By Chuck Wilson
By Alan Scherstuhl
By Alan Scherstuhl
By Amy Nicholson
By Carolina Del Busto
By Stephanie Zacharek
By Michael Atkinson
By Calum Marsh
Thirteen Days adds little to what is known about the missile crisis but subtracts quite a bit. The Cubans are barely a factoralthough, according to Russian archival material published in 1997, Castro panicked and began agitating for a nuclear first strike. Soviet premier Nikita Khrushchev, the man who blundered into the crisis and who, more than anyone else, found a way to blunder out, is totally invisible. I also regret the omission of the final LeMay outburst: When the Chiefs were informed Khrushchev had agreed to remove the missiles, the general pounded the table and bellowed, "It's the greatest defeat in our history! . . . We should invade today!" (McNamara remembered looking at JFK and noting that the shocked president was "stuttering in reply.")
Less comic than cautionary, Thirteen Days ends with the euphoric McNamara and McCone thinking about seizing the opportunity to "run the table" on Khrushchev in Vietnam. Did the successful resolution of the missile crisis pump up America for the disaster to come? The movie excludes Kennedy from this overconfidence. It was the actual O'Donnell, after all, who was most responsible for the unverifiable storypopularized by Oliver Stone, among othersthat, once he was safely reelected in 1964, JFK planned to withdraw America totally from Vietnam.
Thirteen Days doesn't explain how the world came to the brink of nuclear war, only that it did . . . and that catastrophe was averted. But it is also a movie of its own moment. The TV docudrama Missiles of October was broadcast only four months after Richard Nixon's resignation and served a useful social purpose in rehabilitating the prestige of the American presidency. The timing of Thirteen Days is scarcely less uncanny, although the effect may not be so comfortingthe film encourages the audience to ponder, if they dare, the spectacle of George W. Bush under pressure.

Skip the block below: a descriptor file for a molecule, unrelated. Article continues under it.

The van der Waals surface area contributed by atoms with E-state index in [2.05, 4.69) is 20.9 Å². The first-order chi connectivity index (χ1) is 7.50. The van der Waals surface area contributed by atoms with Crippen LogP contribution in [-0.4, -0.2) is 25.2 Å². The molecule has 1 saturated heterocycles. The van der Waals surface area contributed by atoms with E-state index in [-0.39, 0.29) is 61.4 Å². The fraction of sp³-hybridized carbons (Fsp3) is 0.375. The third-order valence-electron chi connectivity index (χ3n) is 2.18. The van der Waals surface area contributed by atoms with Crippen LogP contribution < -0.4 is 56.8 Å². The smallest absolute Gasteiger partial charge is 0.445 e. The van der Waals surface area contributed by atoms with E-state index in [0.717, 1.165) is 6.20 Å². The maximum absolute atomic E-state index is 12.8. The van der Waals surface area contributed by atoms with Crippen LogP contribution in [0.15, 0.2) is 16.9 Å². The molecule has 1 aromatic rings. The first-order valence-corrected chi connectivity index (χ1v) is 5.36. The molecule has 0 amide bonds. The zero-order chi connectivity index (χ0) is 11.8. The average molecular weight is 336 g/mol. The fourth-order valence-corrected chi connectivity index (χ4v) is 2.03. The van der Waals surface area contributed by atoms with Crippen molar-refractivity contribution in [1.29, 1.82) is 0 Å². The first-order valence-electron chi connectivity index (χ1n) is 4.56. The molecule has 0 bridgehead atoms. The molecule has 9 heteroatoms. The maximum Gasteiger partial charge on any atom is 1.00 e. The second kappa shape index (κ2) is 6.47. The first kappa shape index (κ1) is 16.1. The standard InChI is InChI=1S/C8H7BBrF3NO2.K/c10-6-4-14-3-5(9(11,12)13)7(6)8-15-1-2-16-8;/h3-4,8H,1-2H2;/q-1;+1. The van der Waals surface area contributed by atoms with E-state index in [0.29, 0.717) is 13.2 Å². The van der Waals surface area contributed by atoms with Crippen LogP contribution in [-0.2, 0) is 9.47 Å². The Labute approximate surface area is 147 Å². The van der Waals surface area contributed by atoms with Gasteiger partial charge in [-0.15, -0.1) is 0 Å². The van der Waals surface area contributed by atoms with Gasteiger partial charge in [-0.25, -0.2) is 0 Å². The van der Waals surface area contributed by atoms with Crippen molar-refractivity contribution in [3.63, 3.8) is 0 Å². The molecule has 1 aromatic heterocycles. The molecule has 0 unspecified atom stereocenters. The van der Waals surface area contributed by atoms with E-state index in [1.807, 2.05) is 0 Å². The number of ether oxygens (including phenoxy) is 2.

Proof of Life
Directed by Taylor Hackford
Written by Tony Gilroy
A Warner Bros. release
Dubya may appear hopelessly inadequate, but the cool JFK exhibited on Day Nine of the missile crisis is nothing compared to the presence of mind with which Russell Crowe simultaneously bamboozles Russian tanks and Chechen insurgents to liberate a hostage and pull himself into an airborne chopper under rocket fire in the precredit sequence of Proof of Life.
Crowe's next assignment is to free David Morse, playing an idealistic American engineer abducted by the ski-masked narco-guerrillas of a pseudo Colombia code-named "Tecala." That the kidnapping occurs one scene after Morse's big quarrel with wife Meg Ryan adds a bit of psychological piquance to the otherwise mechanical proceedings. Crowe's character is a man of absolute faith and unblinking realism who explains to naïve Ryan and her obnoxious, hysterical sister-in-law (Pamela Reed) that the issue is not revolution but money. Taking hostages is a third-world business. As in American electoral politics, "the end of the Cold War changed everything."
Its nonsensical narrative complications fleshed out with lazy stereotypes (the locals are mainly nightclub fascists or crazed Communists; the scariest moment has Crowe replaced by some Tecalano jerk), Proof of Life derives its emotional coherence from generic models. It's Rambo with a split heroMorse absorbing punishment and Crowe wreaking vengeanceas well as a Casablanca triangle with Crowe as Bogie. There's a key moment when the star kisses his pretty client and she swoons. To judge from the heat, their much publicized on-set romance could have been a desperate PR stunt to promote an otherwise undistinguished movie.
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